William James, the father of American psychology, was describing a key stress management technique when he said, “The greatest weapon against stress is our ability to choose one thought over another.”
What he was really talking about was how “perceiving influences believing.”
In all three of my books, I talk about mindsets. My purpose is to have people be aware of how they phrase and verbalize their own thoughts. This will have a significant effect on their perceptions, their beliefs, and their stress management.
You can see how perceptions and what you visualize affect your stress levels by the following little experiment.
A Stress Management Experiment
First, close your eyes and imagine in your mind a seagull floating gracefully in … >>> READ MORE >>> →
Your mindset drives your behavior and how you react to others. The same is true for children. As the adult, you can assist young people by the pictures you help create for them.
Here’s how mindsets specifically relate to discipline and behavior. If you view irresponsible behavior to be deliberatively disruptive, then you’ll likely employ coercive discipline approaches, such as imposed punishments, rewards, or telling/lecturing. As a result, chances are that you’ll experience poor relationships with the children you’re interacting with and lots of stress.
In contrast, if you perceive that the behavior is the youngster’s best attempt to solve a frustration or problem, then you’ll naturally view the situation as an opportunity to help and use noncoercive discipline approaches, … >>> READ MORE >>> →
Volume 13 Number 8
IN THIS ISSUE:
- Promoting Responsibility
- Increasing Effectiveness
- Improving Relationships
- Promoting Learning
- Discipline without Stress (DWS)
- Reviews and Testimonials
Just when the caterpillar thought the world was over, it became a butterfly.–
Thomas Alva Edison
Last week I received a call from a teacher who has been using Discipline Without Stress (DWS) for two years in Jacksonville, Florida. She learned about the system from C.M. Charles’ book, “Building Classroom Discipline.”
Nancy was asked to present the system at a conference. The principal asked her because Nancy had not sent any students to the office on a discipline referral since she started using the system.
Nancy called me and asked if … >>> READ MORE >>> →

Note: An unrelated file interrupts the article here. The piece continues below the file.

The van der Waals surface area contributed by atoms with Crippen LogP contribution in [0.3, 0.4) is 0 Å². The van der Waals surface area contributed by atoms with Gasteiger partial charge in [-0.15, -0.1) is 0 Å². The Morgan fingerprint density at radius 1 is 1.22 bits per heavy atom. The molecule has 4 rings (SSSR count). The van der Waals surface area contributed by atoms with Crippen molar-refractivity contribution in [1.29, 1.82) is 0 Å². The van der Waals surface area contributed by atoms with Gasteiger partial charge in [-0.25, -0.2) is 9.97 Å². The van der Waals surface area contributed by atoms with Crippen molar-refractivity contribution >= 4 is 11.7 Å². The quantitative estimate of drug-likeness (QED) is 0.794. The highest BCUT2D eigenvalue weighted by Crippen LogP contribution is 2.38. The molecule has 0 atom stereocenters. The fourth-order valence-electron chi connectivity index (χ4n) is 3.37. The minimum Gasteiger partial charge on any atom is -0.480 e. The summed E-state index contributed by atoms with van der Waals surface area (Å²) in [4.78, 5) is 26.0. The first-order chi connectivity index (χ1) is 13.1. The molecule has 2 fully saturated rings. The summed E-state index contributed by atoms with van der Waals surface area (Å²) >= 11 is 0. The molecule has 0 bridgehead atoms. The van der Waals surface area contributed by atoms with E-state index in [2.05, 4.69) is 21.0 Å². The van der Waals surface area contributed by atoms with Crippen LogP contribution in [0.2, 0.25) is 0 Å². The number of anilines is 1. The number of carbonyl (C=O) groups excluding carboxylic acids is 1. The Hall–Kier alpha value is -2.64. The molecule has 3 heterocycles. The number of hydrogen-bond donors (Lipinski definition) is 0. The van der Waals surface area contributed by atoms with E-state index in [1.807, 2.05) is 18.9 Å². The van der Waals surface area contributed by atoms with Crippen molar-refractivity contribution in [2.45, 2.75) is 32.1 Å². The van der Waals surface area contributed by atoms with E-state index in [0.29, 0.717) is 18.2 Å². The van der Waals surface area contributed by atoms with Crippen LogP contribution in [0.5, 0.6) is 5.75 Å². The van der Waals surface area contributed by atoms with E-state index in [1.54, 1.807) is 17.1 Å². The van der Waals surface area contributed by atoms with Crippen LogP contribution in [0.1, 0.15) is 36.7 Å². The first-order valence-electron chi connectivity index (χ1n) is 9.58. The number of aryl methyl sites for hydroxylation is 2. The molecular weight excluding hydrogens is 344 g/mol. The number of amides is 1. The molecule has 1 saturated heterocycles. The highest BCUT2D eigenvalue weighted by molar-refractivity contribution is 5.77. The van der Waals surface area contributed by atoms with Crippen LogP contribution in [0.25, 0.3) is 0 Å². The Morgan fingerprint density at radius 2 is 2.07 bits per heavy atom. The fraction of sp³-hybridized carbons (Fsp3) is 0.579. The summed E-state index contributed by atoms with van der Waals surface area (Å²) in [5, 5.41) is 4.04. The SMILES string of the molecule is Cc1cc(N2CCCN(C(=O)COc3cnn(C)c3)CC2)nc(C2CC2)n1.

How one views a situation has a significant effect on how one understands the situation. Our viewpoints are determined by our experiences and our thinking. This explains how different people can view the same discipline problem differently. We see through different lenses.
I attempted to explain this in the opening paragraph of my education book. Here is the opening paragraph:
“Life is a conversation. Interestingly, the most influential person we talk with all day is ourself, and what we tell ourself has a direct bearing on our behavior, our performance, and our influence on others. In fact, a good case can be made that our self-talk creates our reality.” After writing this, I became more acutely aware of my … >>> READ MORE >>> →
Mindsets are attitudes, dispositions, intentions, and inclinations. If Johnny’s mindset is one of little or no interest in learning (and this includes learning appropriate behavior), Johnny will not learn much. Therefore, a major task of adults working with young people is to promote mindsets that promote learning and appropriate behavior.
James Sutton is a psychologist in Pleasanton, Texas, who trains child service professionals. Jim emphasizes how perceptions are as important as reality. If a child is afraid, behaviors will reflect that fear, regardless of whether there is anything to be afraid of or not. Jim’s experiences have led him to conclude that there are youngsters who are damaged more by their perceptions of their lives than by the realities … >>> READ MORE >>> →